Nana Vancy moved back a little way from the mic as she mused, “Angel Hart.  Yes, that’s the perfect name for a woman who works for a radio station that talks about being where love is more than just a song during the holidays.”

             
“Nana Vancy, you’re here to talk about…?” she tried again.

             
For a moment, Angela thought the woman was going to go on again about her name, but she finally said, “I’m here to talk about my foundation, Everything But a Dog.  It all started when I cursed my own family to bad weddings.  Once I broke the curse, I started matchmaking because I was bored, but there were occasionally a few problems with my matches. Eventually, I decided that my abilities were better served matching rescue animals to their forever home.”

             
“You have a big adoption event soon?” she asked.

             
“Yes, we have a big annual event in the summer, but the animals at the shelter can’t wait for that one day a year, so I go to the shelter once a month for Everything But a Dog Day, and help people find the perfect pet.  I’ll be there this Saturday.  We’re hoping to find some of the animals at the shelter their forever homes for Christmas…”

             
They made it through the interview, and as Nana Vancy gathered up her dogs and started out the studio door, she turned and said, “Angel, words have power.  Every Hungarian knows that.  I’m here to tell you that Angel is exactly the right name for you.  You are going to find nothing but love.  And when you do, your entire world will change for the better.”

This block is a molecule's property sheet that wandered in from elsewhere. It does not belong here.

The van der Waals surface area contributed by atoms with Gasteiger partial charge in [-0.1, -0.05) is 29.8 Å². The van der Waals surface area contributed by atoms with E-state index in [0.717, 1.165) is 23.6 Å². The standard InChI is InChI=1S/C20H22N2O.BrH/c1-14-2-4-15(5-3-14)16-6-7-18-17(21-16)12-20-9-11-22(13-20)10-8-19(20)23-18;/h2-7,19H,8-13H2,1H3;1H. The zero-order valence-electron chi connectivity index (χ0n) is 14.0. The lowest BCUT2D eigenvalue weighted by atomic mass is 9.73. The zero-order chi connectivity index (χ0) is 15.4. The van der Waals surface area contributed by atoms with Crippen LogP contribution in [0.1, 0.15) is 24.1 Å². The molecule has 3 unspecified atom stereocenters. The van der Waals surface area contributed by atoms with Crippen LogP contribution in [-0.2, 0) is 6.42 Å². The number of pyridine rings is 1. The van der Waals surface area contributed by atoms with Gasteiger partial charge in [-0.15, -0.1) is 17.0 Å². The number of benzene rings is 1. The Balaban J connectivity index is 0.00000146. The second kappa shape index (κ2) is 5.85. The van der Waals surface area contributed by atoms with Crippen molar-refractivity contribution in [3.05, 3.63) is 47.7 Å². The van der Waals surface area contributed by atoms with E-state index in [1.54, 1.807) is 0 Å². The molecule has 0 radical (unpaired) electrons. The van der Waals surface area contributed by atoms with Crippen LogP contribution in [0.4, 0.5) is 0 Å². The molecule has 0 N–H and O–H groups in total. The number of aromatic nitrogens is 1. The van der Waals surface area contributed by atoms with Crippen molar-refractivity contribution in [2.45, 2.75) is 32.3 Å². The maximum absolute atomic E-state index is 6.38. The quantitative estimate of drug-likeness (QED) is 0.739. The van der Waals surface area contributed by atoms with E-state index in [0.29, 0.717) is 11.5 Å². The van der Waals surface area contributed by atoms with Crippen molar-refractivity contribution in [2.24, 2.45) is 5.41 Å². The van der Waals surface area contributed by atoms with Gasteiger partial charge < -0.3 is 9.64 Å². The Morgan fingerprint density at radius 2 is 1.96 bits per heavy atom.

The woman and her dogs left.  Angela sighed with relief when the door closed.  That was officially the weirdest interview she’d ever done.  She wished she didn’t have to go cover the Everything But a Dog Day next weekend, but as the new kid at the station, she didn’t have a choice. 

             
She’d be seeing Nana Vancy again soon.

             

             

             
Justin Stein switched off his radio.  The old lady from the dog foundation sounded like…like his grandmother.  His Grandma Millie was that kind of feisty.  If she were here, she’d look at his house, devoid of any and all Christmas decorations, horribly messy with drapes that were drawn and she’d tell him to
buck up
.  She’d tell him to stop focusing on what he’d lost and think about others.  She’d squeeze his cheeks and tell him to pick himself up and just get on with it.

             
The problem was, picking himself up involved putting on his new prosthetic leg.  Then hobbling about using crutches.

             
He knew he looked pathetic hobbling around.  He didn’t want, nor did he need, anyone’s pity.